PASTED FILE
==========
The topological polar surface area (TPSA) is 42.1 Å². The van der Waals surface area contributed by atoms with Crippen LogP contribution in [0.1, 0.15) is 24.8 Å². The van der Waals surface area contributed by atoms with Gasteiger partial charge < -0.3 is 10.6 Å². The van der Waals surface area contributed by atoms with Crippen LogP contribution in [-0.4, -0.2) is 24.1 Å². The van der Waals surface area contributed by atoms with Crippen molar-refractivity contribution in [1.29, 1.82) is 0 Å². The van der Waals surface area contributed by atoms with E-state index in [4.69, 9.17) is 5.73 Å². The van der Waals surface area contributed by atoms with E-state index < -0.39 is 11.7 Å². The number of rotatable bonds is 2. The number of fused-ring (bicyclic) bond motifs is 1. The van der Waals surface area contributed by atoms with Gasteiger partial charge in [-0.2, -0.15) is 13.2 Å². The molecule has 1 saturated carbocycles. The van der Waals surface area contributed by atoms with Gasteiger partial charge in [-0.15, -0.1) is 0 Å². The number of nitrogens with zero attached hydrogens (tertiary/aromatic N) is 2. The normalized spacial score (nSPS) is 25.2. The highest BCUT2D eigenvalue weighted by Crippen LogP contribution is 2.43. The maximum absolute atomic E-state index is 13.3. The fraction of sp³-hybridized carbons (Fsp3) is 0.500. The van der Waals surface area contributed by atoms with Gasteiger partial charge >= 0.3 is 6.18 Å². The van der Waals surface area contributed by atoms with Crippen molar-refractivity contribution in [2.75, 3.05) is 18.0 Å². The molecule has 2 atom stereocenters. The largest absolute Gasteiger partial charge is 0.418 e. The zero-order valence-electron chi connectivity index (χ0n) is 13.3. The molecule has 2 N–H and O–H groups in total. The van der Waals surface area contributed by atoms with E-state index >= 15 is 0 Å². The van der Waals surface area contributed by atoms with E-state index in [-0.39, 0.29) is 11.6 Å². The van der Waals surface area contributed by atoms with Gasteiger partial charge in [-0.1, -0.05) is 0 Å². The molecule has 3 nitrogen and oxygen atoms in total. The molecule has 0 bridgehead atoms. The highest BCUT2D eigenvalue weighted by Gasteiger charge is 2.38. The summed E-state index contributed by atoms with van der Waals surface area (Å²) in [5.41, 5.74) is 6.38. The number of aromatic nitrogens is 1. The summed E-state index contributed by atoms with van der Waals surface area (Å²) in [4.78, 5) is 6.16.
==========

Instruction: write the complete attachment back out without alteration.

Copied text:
The topological polar surface area (TPSA) is 42.1 Å². The van der Waals surface area contributed by atoms with Crippen LogP contribution in [0.1, 0.15) is 24.8 Å². The van der Waals surface area contributed by atoms with Gasteiger partial charge < -0.3 is 10.6 Å². The van der Waals surface area contributed by atoms with Crippen LogP contribution in [-0.4, -0.2) is 24.1 Å². The van der Waals surface area contributed by atoms with Crippen molar-refractivity contribution in [1.29, 1.82) is 0 Å². The van der Waals surface area contributed by atoms with E-state index in [4.69, 9.17) is 5.73 Å². The van der Waals surface area contributed by atoms with E-state index < -0.39 is 11.7 Å². The number of rotatable bonds is 2. The number of fused-ring (bicyclic) bond motifs is 1. The van der Waals surface area contributed by atoms with Gasteiger partial charge in [-0.2, -0.15) is 13.2 Å². The molecule has 1 saturated carbocycles. The van der Waals surface area contributed by atoms with Gasteiger partial charge in [-0.15, -0.1) is 0 Å². The number of nitrogens with zero attached hydrogens (tertiary/aromatic N) is 2. The normalized spacial score (nSPS) is 25.2. The highest BCUT2D eigenvalue weighted by Crippen LogP contribution is 2.43. The maximum absolute atomic E-state index is 13.3. The fraction of sp³-hybridized carbons (Fsp3) is 0.500. The van der Waals surface area contributed by atoms with Gasteiger partial charge >= 0.3 is 6.18 Å². The van der Waals surface area contributed by atoms with Crippen molar-refractivity contribution in [2.75, 3.05) is 18.0 Å². The molecule has 2 atom stereocenters. The largest absolute Gasteiger partial charge is 0.418 e. The zero-order valence-electron chi connectivity index (χ0n) is 13.3. The molecule has 2 N–H and O–H groups in total. The van der Waals surface area contributed by atoms with E-state index >= 15 is 0 Å². The van der Waals surface area contributed by atoms with E-state index in [-0.39, 0.29) is 11.6 Å². The van der Waals surface area contributed by atoms with Gasteiger partial charge in [-0.1, -0.05) is 0 Å². The molecule has 3 nitrogen and oxygen atoms in total. The molecule has 0 bridgehead atoms. The highest BCUT2D eigenvalue weighted by Gasteiger charge is 2.38. The summed E-state index contributed by atoms with van der Waals surface area (Å²) in [5.41, 5.74) is 6.38. The number of aromatic nitrogens is 1. The summed E-state index contributed by atoms with van der Waals surface area (Å²) in [4.78, 5) is 6.16.